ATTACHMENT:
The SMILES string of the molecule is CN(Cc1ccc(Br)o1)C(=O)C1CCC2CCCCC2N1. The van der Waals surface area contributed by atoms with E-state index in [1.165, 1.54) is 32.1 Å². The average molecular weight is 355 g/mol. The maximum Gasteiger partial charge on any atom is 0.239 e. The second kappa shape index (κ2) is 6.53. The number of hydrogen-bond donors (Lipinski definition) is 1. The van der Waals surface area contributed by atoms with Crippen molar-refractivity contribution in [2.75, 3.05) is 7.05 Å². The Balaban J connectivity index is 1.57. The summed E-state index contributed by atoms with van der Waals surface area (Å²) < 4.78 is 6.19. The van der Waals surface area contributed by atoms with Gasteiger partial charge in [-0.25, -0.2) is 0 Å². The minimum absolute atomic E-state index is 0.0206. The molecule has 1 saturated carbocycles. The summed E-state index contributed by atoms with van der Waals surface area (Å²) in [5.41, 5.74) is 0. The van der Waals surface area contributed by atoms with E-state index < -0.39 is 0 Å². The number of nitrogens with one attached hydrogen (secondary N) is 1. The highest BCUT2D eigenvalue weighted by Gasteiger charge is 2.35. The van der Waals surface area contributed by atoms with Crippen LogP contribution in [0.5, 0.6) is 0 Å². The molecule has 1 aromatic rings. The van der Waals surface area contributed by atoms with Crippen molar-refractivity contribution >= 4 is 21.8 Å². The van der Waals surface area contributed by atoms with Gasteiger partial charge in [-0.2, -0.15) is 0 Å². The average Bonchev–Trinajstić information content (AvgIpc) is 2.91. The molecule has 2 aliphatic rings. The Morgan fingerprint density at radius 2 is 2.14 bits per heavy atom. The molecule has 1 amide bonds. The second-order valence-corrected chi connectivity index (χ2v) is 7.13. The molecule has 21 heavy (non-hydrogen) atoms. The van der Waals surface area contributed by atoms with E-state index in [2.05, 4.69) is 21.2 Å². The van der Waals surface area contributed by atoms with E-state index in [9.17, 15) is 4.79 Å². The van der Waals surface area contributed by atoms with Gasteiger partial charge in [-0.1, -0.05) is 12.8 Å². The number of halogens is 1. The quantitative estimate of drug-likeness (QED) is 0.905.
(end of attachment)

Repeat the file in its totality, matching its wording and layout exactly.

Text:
The SMILES string of the molecule is CN(Cc1ccc(Br)o1)C(=O)C1CCC2CCCCC2N1. The van der Waals surface area contributed by atoms with E-state index in [1.165, 1.54) is 32.1 Å². The average molecular weight is 355 g/mol. The maximum Gasteiger partial charge on any atom is 0.239 e. The second kappa shape index (κ2) is 6.53. The number of hydrogen-bond donors (Lipinski definition) is 1. The van der Waals surface area contributed by atoms with Crippen molar-refractivity contribution in [2.75, 3.05) is 7.05 Å². The Balaban J connectivity index is 1.57. The summed E-state index contributed by atoms with van der Waals surface area (Å²) < 4.78 is 6.19. The van der Waals surface area contributed by atoms with Gasteiger partial charge in [-0.25, -0.2) is 0 Å². The minimum absolute atomic E-state index is 0.0206. The molecule has 1 saturated carbocycles. The summed E-state index contributed by atoms with van der Waals surface area (Å²) in [5.41, 5.74) is 0. The van der Waals surface area contributed by atoms with E-state index < -0.39 is 0 Å². The number of nitrogens with one attached hydrogen (secondary N) is 1. The highest BCUT2D eigenvalue weighted by Gasteiger charge is 2.35. The van der Waals surface area contributed by atoms with Crippen LogP contribution in [0.5, 0.6) is 0 Å². The molecule has 1 aromatic rings. The van der Waals surface area contributed by atoms with Crippen molar-refractivity contribution >= 4 is 21.8 Å². The van der Waals surface area contributed by atoms with Gasteiger partial charge in [-0.2, -0.15) is 0 Å². The average Bonchev–Trinajstić information content (AvgIpc) is 2.91. The molecule has 2 aliphatic rings. The Morgan fingerprint density at radius 2 is 2.14 bits per heavy atom. The molecule has 1 amide bonds. The second-order valence-corrected chi connectivity index (χ2v) is 7.13. The molecule has 21 heavy (non-hydrogen) atoms. The van der Waals surface area contributed by atoms with E-state index in [2.05, 4.69) is 21.2 Å². The van der Waals surface area contributed by atoms with E-state index in [9.17, 15) is 4.79 Å². The van der Waals surface area contributed by atoms with Gasteiger partial charge in [-0.1, -0.05) is 12.8 Å². The number of halogens is 1. The quantitative estimate of drug-likeness (QED) is 0.905.